An Odd Choice of Wedding Tunes

We went to a wedding last night not too far from where we live. It was supposed to be an outdoor wedding, but the weather being mighty blustery, it got moved indoors. It was held at the groom’s parents’ home, which was a fairly large house. Until you cram 150 people into it. We were told by the bride’s mother, our neighbor, that 150 people were expected to come, and I have to say, I believe they all showed up, bringing additional friends with them.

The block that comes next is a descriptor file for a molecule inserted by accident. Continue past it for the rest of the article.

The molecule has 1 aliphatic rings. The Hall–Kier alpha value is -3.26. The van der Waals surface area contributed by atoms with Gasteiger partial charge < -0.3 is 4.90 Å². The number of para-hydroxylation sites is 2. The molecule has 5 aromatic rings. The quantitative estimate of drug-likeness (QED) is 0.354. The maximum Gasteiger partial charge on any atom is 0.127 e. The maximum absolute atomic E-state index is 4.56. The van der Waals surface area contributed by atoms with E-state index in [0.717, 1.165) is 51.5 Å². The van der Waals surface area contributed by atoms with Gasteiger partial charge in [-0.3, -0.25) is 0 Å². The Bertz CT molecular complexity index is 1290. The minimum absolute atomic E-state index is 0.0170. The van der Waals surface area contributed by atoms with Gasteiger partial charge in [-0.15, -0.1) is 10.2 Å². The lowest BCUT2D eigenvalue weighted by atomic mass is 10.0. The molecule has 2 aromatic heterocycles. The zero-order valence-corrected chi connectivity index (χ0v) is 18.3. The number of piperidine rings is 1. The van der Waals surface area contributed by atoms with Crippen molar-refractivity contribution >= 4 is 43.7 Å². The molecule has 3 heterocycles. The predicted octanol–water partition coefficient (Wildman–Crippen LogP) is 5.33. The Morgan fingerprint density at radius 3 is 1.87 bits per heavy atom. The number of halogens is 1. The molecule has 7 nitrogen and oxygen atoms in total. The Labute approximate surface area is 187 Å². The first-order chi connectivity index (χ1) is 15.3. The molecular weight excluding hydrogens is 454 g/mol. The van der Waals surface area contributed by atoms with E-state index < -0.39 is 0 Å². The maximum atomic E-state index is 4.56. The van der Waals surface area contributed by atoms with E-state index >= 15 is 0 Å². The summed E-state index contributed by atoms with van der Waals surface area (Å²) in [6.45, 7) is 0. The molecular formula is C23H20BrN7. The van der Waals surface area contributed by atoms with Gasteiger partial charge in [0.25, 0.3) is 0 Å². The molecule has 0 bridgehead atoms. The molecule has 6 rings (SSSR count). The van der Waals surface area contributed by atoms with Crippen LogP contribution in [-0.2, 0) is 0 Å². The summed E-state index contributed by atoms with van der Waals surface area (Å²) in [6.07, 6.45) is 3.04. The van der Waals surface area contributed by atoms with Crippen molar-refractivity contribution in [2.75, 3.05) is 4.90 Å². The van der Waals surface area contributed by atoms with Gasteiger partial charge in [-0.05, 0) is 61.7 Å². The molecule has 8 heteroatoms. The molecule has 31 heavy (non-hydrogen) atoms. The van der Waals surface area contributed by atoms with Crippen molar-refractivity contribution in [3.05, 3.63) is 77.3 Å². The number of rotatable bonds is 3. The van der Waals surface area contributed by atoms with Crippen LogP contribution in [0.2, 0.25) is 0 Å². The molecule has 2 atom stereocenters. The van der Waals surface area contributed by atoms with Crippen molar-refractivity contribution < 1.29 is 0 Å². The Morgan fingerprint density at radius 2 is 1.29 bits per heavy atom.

Anyway, so there we are, crammed in like sardines into this very lovely home when the wedding proper began. The only music they had was a lone fiddler who was quite good. He began playing and the wedding party starts processing to the lovely antique arbor they had setup in the living room for the vows. Just as the bride comes down the stairs, I realize what the fiddler is playing. It’s a gorgeous tune, but the name and sentiment are what make it an odd choice. The tune? “Neil Gow’s Lament for the Death of this Second Wife” (emphasis mine). Now, I absolutely love that tune. It’s a beautiful slow air that brings tears to your eyes. I can play it on the low whistle and mandolin (not at the same time, of course) and each imparts it’s own beauty. But where it is most at home is on the fiddle. This makes since because Gow was a fiddler. The only recording I’ve heard of this is by Dougie MacLean on his Tribute record. Dougie really knows how to coax the beauty out of that tune on the fiddle. I’m listening to him play it now. Ahh…

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